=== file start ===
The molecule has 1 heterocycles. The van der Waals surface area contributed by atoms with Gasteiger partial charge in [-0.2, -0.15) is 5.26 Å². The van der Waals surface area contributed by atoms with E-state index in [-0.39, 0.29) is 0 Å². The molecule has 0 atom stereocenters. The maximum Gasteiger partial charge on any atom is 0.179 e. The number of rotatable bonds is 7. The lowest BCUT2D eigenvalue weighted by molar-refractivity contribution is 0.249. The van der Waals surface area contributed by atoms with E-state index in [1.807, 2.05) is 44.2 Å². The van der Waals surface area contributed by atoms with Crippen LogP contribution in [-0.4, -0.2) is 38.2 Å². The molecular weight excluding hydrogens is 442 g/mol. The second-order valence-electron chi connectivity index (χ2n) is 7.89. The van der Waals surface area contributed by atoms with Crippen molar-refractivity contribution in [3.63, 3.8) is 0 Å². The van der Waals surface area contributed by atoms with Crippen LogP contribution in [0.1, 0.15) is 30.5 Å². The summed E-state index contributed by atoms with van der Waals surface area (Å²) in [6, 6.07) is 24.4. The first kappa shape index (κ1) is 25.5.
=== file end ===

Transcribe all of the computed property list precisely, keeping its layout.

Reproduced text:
The molecule has 1 heterocycles. The van der Waals surface area contributed by atoms with Gasteiger partial charge in [-0.2, -0.15) is 5.26 Å². The van der Waals surface area contributed by atoms with E-state index in [-0.39, 0.29) is 0 Å². The molecule has 0 atom stereocenters. The maximum Gasteiger partial charge on any atom is 0.179 e. The number of rotatable bonds is 7. The lowest BCUT2D eigenvalue weighted by molar-refractivity contribution is 0.249. The van der Waals surface area contributed by atoms with E-state index in [1.807, 2.05) is 44.2 Å². The van der Waals surface area contributed by atoms with Crippen LogP contribution in [-0.4, -0.2) is 38.2 Å². The molecular weight excluding hydrogens is 442 g/mol. The second-order valence-electron chi connectivity index (χ2n) is 7.89. The van der Waals surface area contributed by atoms with Crippen molar-refractivity contribution in [3.63, 3.8) is 0 Å². The van der Waals surface area contributed by atoms with Crippen LogP contribution in [0.1, 0.15) is 30.5 Å². The summed E-state index contributed by atoms with van der Waals surface area (Å²) in [6, 6.07) is 24.4. The first kappa shape index (κ1) is 25.5.